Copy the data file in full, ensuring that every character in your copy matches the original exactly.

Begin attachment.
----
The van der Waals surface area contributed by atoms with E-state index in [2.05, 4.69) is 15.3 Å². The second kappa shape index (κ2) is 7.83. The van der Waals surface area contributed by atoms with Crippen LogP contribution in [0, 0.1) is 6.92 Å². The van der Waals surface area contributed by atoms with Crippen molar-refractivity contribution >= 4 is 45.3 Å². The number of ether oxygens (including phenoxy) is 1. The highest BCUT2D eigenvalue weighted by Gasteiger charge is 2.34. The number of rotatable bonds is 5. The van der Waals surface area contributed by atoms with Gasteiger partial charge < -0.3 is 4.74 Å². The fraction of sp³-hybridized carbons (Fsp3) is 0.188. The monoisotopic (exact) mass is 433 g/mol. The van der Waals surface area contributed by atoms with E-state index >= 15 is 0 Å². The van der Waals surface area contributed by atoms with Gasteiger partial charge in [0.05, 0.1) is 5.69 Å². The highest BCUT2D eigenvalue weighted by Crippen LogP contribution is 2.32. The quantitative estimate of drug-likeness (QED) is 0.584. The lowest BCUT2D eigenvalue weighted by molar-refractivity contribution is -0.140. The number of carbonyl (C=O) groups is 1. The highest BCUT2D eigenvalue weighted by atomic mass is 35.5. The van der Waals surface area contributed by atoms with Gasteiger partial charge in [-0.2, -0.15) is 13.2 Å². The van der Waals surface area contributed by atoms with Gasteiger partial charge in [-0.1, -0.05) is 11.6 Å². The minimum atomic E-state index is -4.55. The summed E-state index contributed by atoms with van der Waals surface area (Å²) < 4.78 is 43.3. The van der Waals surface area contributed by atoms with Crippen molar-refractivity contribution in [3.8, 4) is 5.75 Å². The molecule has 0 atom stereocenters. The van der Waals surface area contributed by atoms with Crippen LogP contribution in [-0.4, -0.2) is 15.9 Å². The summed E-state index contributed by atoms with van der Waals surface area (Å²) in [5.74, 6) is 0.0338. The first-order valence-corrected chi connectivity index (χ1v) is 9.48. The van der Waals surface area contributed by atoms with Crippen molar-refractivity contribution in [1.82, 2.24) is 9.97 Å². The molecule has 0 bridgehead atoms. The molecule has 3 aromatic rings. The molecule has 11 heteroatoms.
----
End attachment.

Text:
The van der Waals surface area contributed by atoms with E-state index in [2.05, 4.69) is 15.3 Å². The second kappa shape index (κ2) is 7.83. The van der Waals surface area contributed by atoms with Crippen LogP contribution in [0, 0.1) is 6.92 Å². The van der Waals surface area contributed by atoms with Crippen molar-refractivity contribution >= 4 is 45.3 Å². The number of ether oxygens (including phenoxy) is 1. The highest BCUT2D eigenvalue weighted by Gasteiger charge is 2.34. The number of rotatable bonds is 5. The van der Waals surface area contributed by atoms with Gasteiger partial charge < -0.3 is 4.74 Å². The fraction of sp³-hybridized carbons (Fsp3) is 0.188. The monoisotopic (exact) mass is 433 g/mol. The van der Waals surface area contributed by atoms with E-state index >= 15 is 0 Å². The van der Waals surface area contributed by atoms with Gasteiger partial charge in [0.05, 0.1) is 5.69 Å². The highest BCUT2D eigenvalue weighted by Crippen LogP contribution is 2.32. The quantitative estimate of drug-likeness (QED) is 0.584. The lowest BCUT2D eigenvalue weighted by molar-refractivity contribution is -0.140. The number of carbonyl (C=O) groups is 1. The highest BCUT2D eigenvalue weighted by atomic mass is 35.5. The van der Waals surface area contributed by atoms with Gasteiger partial charge in [-0.2, -0.15) is 13.2 Å². The van der Waals surface area contributed by atoms with Gasteiger partial charge in [-0.1, -0.05) is 11.6 Å². The minimum atomic E-state index is -4.55. The summed E-state index contributed by atoms with van der Waals surface area (Å²) < 4.78 is 43.3. The van der Waals surface area contributed by atoms with Crippen molar-refractivity contribution in [3.8, 4) is 5.75 Å². The molecule has 0 atom stereocenters. The van der Waals surface area contributed by atoms with Crippen LogP contribution in [-0.4, -0.2) is 15.9 Å². The summed E-state index contributed by atoms with van der Waals surface area (Å²) in [5.74, 6) is 0.0338. The first-order valence-corrected chi connectivity index (χ1v) is 9.48. The van der Waals surface area contributed by atoms with Crippen molar-refractivity contribution in [1.82, 2.24) is 9.97 Å². The molecule has 0 bridgehead atoms. The molecule has 3 aromatic rings. The molecule has 11 heteroatoms.